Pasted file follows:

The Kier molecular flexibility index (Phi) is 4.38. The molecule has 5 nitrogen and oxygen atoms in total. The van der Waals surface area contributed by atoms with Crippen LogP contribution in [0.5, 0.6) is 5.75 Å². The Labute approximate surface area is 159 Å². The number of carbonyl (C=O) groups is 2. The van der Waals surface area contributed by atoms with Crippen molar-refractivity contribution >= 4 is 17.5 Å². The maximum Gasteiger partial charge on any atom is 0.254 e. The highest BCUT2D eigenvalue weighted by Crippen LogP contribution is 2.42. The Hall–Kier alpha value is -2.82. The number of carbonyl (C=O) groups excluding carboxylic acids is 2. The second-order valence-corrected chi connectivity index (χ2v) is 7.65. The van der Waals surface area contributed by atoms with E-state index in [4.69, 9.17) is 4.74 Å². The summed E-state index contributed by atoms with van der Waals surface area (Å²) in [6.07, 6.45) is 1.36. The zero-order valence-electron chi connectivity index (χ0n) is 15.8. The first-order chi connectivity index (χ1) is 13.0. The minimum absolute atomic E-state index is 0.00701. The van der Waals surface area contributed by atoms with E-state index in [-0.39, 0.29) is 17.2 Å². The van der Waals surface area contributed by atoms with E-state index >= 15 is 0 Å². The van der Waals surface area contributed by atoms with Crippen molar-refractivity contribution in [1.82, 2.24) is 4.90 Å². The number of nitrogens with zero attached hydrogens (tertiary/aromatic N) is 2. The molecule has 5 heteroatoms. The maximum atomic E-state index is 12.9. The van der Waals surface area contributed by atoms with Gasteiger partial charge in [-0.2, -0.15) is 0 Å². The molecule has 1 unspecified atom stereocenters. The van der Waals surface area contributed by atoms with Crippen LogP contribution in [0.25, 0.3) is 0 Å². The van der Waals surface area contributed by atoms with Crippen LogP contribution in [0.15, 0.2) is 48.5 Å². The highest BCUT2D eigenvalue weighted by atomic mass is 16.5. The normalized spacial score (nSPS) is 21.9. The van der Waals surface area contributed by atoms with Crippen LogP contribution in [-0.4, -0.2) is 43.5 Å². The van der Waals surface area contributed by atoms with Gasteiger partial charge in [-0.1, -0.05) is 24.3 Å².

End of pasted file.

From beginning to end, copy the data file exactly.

The Kier molecular flexibility index (Phi) is 4.38. The molecule has 5 nitrogen and oxygen atoms in total. The van der Waals surface area contributed by atoms with Crippen LogP contribution in [0.5, 0.6) is 5.75 Å². The Labute approximate surface area is 159 Å². The number of carbonyl (C=O) groups is 2. The van der Waals surface area contributed by atoms with Crippen molar-refractivity contribution >= 4 is 17.5 Å². The maximum Gasteiger partial charge on any atom is 0.254 e. The highest BCUT2D eigenvalue weighted by Crippen LogP contribution is 2.42. The Hall–Kier alpha value is -2.82. The number of carbonyl (C=O) groups excluding carboxylic acids is 2. The second-order valence-corrected chi connectivity index (χ2v) is 7.65. The van der Waals surface area contributed by atoms with E-state index in [4.69, 9.17) is 4.74 Å². The summed E-state index contributed by atoms with van der Waals surface area (Å²) in [6.07, 6.45) is 1.36. The zero-order valence-electron chi connectivity index (χ0n) is 15.8. The first-order chi connectivity index (χ1) is 13.0. The minimum absolute atomic E-state index is 0.00701. The van der Waals surface area contributed by atoms with E-state index in [-0.39, 0.29) is 17.2 Å². The van der Waals surface area contributed by atoms with E-state index >= 15 is 0 Å². The van der Waals surface area contributed by atoms with Crippen molar-refractivity contribution in [1.82, 2.24) is 4.90 Å². The number of nitrogens with zero attached hydrogens (tertiary/aromatic N) is 2. The molecule has 5 heteroatoms. The maximum atomic E-state index is 12.9. The van der Waals surface area contributed by atoms with Gasteiger partial charge in [-0.2, -0.15) is 0 Å². The molecule has 1 unspecified atom stereocenters. The van der Waals surface area contributed by atoms with Crippen LogP contribution in [0.25, 0.3) is 0 Å². The van der Waals surface area contributed by atoms with Crippen LogP contribution in [0.15, 0.2) is 48.5 Å². The highest BCUT2D eigenvalue weighted by atomic mass is 16.5. The normalized spacial score (nSPS) is 21.9. The van der Waals surface area contributed by atoms with Crippen LogP contribution in [-0.4, -0.2) is 43.5 Å². The van der Waals surface area contributed by atoms with Gasteiger partial charge in [-0.1, -0.05) is 24.3 Å².